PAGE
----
15 “Both our short-lived Cabinets of Officials likewise depended on parliamentary majorities headed by the Agrarian Party.” Táborský, E., Naše nová ústava (Prague, 1946), p. 202.Google Scholar

16 Peroutka, op. cit., p. 1142.

17 For reasons of his own Masaryk fully supported Švehla in this policy. He had a high opinion of his statesmanship, and regarded him rather than Dr. Beneš as his chosen successor (Stránský's testimony in the quoted article), but did not think much of his or perhaps of any other political party. Stormy petrel in prewar Czech politics and venerated war hero, Masaryk was twice elected before the war on his own ticket to the Reichsrat, but only with the generous support of Social Democrats. After the war he openly declared his sympathies for socialism, stating that in all countries the Left was gaining ground and that he was not shaken in that conviction by any temporary and transient swing to the Right. It seemed to him that Svehla's partiality for the Social Democrats supported that vision, which was not original. Švehla, however, had a new vision, applicable only in central and eastern Europe, and realized only in his own country. No other European thinker or statesman before him gave more than a passing thought to a common front of peasants and industrial workers, with the peasants playing the leading role, which would set up stable democratic governments, break the economic and political power of the feudal class, curb the age-old domination by the urban upper middle class, and tackle the social and moral problems created by the industrial society as courageously as the most advanced liberal regimes of the West.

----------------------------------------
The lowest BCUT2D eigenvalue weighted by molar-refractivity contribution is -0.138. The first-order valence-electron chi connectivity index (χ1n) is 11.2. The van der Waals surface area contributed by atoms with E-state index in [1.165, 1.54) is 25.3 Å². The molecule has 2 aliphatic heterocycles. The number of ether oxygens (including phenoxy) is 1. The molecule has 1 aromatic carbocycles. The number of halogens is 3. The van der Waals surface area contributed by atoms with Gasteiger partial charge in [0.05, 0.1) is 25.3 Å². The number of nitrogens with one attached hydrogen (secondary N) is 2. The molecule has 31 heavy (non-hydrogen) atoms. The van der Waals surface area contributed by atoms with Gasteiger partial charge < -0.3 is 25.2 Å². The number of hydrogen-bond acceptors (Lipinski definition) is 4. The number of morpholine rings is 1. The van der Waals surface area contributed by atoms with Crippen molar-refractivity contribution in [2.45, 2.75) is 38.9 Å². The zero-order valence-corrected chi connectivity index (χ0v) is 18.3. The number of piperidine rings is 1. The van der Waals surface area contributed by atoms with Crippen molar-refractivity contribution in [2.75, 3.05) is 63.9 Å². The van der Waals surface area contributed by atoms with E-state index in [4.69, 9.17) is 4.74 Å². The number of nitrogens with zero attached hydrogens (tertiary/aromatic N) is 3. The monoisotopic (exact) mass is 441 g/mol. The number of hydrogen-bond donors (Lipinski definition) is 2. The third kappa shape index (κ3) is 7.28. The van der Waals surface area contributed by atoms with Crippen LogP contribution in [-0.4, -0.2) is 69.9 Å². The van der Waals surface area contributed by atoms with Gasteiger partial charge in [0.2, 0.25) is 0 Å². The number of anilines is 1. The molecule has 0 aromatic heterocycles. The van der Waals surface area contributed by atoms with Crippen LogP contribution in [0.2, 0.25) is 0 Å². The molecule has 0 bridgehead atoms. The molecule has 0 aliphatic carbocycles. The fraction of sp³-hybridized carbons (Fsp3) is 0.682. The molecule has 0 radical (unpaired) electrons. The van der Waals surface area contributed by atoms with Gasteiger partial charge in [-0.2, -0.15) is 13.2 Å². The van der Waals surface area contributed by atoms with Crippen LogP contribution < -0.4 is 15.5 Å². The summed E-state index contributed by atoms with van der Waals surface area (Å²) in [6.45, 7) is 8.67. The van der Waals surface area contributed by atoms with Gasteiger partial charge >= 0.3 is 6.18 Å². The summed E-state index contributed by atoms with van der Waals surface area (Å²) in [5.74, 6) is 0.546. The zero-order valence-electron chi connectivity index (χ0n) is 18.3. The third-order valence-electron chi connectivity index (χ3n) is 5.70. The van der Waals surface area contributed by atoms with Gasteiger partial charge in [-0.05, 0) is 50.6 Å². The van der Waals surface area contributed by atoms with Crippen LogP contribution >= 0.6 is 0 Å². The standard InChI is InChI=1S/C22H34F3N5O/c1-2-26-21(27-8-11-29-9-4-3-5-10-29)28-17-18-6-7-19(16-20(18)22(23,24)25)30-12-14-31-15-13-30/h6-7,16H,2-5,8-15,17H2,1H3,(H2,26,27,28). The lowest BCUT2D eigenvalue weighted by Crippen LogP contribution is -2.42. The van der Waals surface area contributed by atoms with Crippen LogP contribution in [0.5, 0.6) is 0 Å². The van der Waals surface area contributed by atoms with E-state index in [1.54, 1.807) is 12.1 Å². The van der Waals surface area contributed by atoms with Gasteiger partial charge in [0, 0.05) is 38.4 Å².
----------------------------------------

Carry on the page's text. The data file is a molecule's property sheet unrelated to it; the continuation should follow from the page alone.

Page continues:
18 The National Socialist (BeneS) Party after Munich by a vote of 187 against 3 of its delegates decided to join the Party of National Unity, which formed the short-lived government of the Second Republic. All the important decisions of that government were made after close consultation with the “opposition.” Testimony of Rudolf Beran, its premier, before the National Court in the spring of 1947.